AFL-CIO Analysis of President Donald Trump’s FY 2018 Budget

AFL-CIO President Richard Trumka made the following statement regarding President Donald Trump’s proposed budget:

 “Working people in states like Ohio, Pennsylvania, Michigan and Wisconsin didn’t vote for a budget that slashes workforce training and fails to invest in our nation’s infrastructure. President Trump’s proposed budget attempts to balance the budget on the backs of working families. The $54 billion cut to programs that benefit working families is dangerous and destructive. Huge cuts to the departments of Labor, Education and Transportation will make workplaces less safe, put more children at risk and make improving our failing infrastructure much more difficult. The administration can and should do better.”

 The budget abandons the future—slashing investments in workers, communities, young people, protecting our environment and building democracy. There are major cuts in job training, education, health programs, the environment, the arts and foreign aid. Research programs in science and medicine are slashed. Sixty-two government programs/agencies are slated for elimination.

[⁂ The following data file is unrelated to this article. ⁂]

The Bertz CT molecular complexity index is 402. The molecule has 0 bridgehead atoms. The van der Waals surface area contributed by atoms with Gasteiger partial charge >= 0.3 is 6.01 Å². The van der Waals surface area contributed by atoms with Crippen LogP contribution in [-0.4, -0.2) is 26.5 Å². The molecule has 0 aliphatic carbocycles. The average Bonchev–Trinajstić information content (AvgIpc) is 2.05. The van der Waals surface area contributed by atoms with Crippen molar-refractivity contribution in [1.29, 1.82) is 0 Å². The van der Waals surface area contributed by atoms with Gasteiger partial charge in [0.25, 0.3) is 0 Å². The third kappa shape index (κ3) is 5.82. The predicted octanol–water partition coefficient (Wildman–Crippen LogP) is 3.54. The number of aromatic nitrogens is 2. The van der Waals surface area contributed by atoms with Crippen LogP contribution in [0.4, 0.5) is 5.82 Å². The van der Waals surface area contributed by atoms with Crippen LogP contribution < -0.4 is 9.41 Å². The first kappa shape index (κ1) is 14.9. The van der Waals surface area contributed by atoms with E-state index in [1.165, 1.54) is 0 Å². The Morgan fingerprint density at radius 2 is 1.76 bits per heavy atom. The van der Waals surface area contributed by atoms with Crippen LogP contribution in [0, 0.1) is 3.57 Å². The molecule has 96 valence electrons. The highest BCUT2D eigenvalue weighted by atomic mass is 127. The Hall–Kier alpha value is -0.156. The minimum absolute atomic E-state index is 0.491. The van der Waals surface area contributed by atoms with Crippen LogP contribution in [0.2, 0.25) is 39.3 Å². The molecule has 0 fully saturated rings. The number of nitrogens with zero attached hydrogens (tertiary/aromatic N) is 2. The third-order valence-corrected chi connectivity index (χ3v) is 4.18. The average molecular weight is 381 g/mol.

Here are some key highlights:

Department of Labor: Overall cut $2.5 billion (-20.7%)
The budget makes it harder for workers to get the training they need in order to advance in their industry and to compete globally.

  • Major cuts:
    • Job training/employment/re-employment
    • Senior Community Service Employment Program eliminated
    • Job Corps
    • Bureau of International Labor Affairs (ILAB) grants eliminated
    • Safety and health training grants eliminated

Department of Health and Human Services: Overall cut $12.6 billion (-16.2%)

People suffering from terminal diseases will be affected by lack of new medicines, and low-income workers will not receive assistance to heat their homes during the cold months of winter.

  • Cuts National Institutes of Health (NIH) funding by 18.3% (-$5.8 billion)
  • Eliminates the Low Income Home Energy Assistance Program (LIHEAP), which provides assistance to help low-income people heat and cool their homes